MexECON Blog

June CPI Rises 4.3 Percent YOY

Mexico's June consumer price index (CPI) was up 4.3% from the same month one year earlier, marking the second straight month of acceleration after year-over-year increases of 3.9% in May and 3.4% in April.  It was also Mexico's highest inflation rate since December 2010.  According to the report, from the official statistics agency INEGI, the acceleration in June came almost totally from rising prices for fresh foods.  Excluding fresh foods, energy, and administratively-determined prices, the June "core" CPI was up just 3.5% year-over-year, matching the core inflation rate in May.

In contrast to consumer inflation, Mexican wholesale inflation cooled in June.  The June producer price index (PPI) was up just 6.4% year-over-year, after a rise of 6.7% in the year to May.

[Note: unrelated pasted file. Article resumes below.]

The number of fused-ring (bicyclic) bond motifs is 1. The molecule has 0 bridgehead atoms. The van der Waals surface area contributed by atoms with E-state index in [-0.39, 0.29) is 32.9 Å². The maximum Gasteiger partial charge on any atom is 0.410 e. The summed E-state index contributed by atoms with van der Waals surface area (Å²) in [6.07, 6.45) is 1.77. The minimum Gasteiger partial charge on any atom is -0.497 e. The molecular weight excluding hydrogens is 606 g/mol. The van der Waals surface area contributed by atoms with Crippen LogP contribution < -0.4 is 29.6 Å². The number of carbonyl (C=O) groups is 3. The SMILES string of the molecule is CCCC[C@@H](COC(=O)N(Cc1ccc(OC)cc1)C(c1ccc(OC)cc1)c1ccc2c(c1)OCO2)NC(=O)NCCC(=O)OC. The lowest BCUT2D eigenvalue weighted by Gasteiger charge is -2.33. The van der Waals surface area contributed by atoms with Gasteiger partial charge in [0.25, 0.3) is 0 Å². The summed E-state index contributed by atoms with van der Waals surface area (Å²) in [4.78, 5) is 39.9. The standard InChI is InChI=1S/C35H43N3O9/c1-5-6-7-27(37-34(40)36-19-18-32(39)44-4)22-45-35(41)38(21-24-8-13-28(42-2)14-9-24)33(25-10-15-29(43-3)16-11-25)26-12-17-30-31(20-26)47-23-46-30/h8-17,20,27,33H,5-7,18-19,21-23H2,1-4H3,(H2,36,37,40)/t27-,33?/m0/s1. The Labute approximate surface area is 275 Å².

Comment:  The jump in Mexican inflation during June would have been more alarming if it had not been driven by volatile food prices.  Prices for food can quickly change, and there is no assurance that they will necessarily translate into higher prices for other goods and services.  Moreover, the fall in global energy prices over the last two months will likely hold down general inflation in Mexico.  Most important, it still appears that slowing economic growth in Europe, Asia, and North America will probably help keep Mexican inflation in check during the coming months, in spite of the recent weakness in the peso.

Patrick Fearon, CFA
Vice President, Fund Management

CPI 1206

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